Hepatitis C virus (HCV) infections have increased during the past decade but little is known about geographic clustering patterns.
We used a unique analytical approach, combining geographic information systems (GIS), spatial epidemiology, and statistical modeling to identify and characterize HCV hotspots, statistically significant clusters of census tracts with elevated HCV counts and rates. We compiled sociodemographic and HCV surveillance data (n = 99,780 cases) for Massachusetts census tracts (n = 1464) from 2002 to 2013. We used a five-step spatial epidemiological approach, calculating incremental spatial autocorrelations and Getis-Ord Gi* statistics to identify clusters. We conducted logistic regression analyses to determine factors associated with the HCV hotspots.
We identified nine HCV clusters, with the largest in Boston, New Bedford/Fall River, Worcester, and Springfield (p < 0.05). In multivariable analyses, we found that HCV hotspots were independently and positively associated with the percent of the population that was Hispanic (adjusted odds ratio [AOR]: 1.07; 95% confidence interval [CI]: 1.04, 1.09) and the percent of households receiving food stamps (AOR: 1.83; 95% CI: 1.22, 2.74). HCV hotspots were independently and negatively associated with the percent of the population that were high school graduates or higher (AOR: 0.91; 95% CI: 0.89, 0.93) and the percent of the population in the "other" race/ethnicity category (AOR: 0.88; 95% CI: 0.85, 0.91).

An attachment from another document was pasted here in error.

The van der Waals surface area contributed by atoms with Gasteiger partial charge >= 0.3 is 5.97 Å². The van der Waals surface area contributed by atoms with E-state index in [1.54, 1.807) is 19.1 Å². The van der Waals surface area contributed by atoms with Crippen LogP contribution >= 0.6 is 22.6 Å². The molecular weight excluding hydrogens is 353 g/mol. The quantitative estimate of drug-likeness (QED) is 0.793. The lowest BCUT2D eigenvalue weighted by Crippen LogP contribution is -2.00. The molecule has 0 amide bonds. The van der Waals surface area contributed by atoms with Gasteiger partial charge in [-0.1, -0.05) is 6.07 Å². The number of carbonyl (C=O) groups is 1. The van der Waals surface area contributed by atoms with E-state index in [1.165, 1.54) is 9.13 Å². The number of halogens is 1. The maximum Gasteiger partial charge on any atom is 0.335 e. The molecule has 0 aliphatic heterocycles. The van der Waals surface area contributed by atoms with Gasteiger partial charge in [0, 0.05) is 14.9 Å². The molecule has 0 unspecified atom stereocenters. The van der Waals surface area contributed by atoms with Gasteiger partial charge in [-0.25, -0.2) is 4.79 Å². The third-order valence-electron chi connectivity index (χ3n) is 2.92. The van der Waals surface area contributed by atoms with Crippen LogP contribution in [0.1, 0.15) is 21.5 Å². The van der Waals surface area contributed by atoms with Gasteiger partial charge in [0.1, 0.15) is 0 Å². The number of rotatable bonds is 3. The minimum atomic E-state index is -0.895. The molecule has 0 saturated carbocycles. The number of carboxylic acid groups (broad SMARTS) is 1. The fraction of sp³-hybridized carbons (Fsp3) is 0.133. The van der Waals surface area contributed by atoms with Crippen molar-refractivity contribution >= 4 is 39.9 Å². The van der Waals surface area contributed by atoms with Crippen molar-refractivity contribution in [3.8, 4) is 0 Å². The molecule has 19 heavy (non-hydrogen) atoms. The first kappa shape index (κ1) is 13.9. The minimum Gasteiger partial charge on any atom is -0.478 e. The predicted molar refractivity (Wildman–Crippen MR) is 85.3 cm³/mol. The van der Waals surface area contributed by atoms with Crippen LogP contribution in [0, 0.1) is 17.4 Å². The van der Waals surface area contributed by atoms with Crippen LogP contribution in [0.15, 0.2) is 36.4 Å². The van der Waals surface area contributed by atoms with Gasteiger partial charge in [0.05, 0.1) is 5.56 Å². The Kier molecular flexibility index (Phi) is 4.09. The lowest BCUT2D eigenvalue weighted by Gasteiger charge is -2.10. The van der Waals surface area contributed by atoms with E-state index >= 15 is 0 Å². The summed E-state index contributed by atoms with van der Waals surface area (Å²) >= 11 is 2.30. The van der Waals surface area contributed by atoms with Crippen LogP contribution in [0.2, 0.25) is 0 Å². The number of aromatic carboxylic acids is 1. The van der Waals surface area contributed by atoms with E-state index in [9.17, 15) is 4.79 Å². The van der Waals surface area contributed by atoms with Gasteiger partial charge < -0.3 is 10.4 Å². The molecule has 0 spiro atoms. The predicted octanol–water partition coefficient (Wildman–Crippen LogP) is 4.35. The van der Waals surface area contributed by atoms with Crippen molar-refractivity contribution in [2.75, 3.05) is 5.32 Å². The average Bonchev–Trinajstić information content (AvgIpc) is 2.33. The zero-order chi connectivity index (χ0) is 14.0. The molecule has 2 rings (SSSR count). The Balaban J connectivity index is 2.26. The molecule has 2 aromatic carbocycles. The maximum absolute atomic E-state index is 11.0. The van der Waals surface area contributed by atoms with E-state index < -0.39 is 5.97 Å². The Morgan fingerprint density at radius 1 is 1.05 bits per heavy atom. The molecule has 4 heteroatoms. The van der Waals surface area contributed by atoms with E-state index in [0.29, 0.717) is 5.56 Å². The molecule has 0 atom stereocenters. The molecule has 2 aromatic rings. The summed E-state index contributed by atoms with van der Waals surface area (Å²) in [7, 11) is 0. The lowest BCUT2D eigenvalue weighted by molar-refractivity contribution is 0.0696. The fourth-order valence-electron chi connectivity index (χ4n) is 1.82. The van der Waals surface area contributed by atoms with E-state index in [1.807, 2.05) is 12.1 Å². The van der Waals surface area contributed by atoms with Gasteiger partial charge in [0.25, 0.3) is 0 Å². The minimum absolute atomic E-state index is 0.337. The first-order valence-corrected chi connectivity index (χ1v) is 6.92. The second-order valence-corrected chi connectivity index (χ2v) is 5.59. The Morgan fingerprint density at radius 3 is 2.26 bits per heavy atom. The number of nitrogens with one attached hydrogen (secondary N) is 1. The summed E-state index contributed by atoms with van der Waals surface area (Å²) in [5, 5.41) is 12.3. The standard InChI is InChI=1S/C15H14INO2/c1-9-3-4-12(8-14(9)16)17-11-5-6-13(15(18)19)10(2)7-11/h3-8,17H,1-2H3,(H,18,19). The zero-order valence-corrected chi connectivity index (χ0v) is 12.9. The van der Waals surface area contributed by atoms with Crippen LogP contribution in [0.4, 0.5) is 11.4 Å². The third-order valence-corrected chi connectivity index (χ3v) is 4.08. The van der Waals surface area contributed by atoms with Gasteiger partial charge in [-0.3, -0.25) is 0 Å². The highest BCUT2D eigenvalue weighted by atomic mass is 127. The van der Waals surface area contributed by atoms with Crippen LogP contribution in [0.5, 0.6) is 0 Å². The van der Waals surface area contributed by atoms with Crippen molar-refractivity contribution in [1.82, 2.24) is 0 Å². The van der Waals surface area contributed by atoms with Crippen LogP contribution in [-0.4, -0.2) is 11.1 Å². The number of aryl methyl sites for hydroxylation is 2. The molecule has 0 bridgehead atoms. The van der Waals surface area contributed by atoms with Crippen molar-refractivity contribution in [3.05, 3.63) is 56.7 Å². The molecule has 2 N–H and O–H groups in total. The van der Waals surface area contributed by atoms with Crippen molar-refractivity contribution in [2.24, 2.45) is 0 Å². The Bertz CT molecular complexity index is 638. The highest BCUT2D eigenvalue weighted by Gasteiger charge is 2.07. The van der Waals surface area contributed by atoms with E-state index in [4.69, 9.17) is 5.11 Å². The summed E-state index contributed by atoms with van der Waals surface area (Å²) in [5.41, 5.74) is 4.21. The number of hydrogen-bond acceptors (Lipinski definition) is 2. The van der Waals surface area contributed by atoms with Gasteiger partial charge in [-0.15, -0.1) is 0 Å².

We identified locations where HCV clusters were a concern, and where enhanced HCV prevention, treatment, and care can help combat the HCV epidemic in Massachusetts. GIS, spatial epidemiological and statistical analyses provided a rigorous approach to identify hotspot clusters of disease, which can inform public health policy and intervention targeting. Further studies that incorporate spatiotemporal cluster analyses, Bayesian spatial and geostatistical models, spatially weighted regression analyses, and assessment of associations between HCV clustering and the built environment are needed to expand upon our combined spatial epidemiological and statistical methods.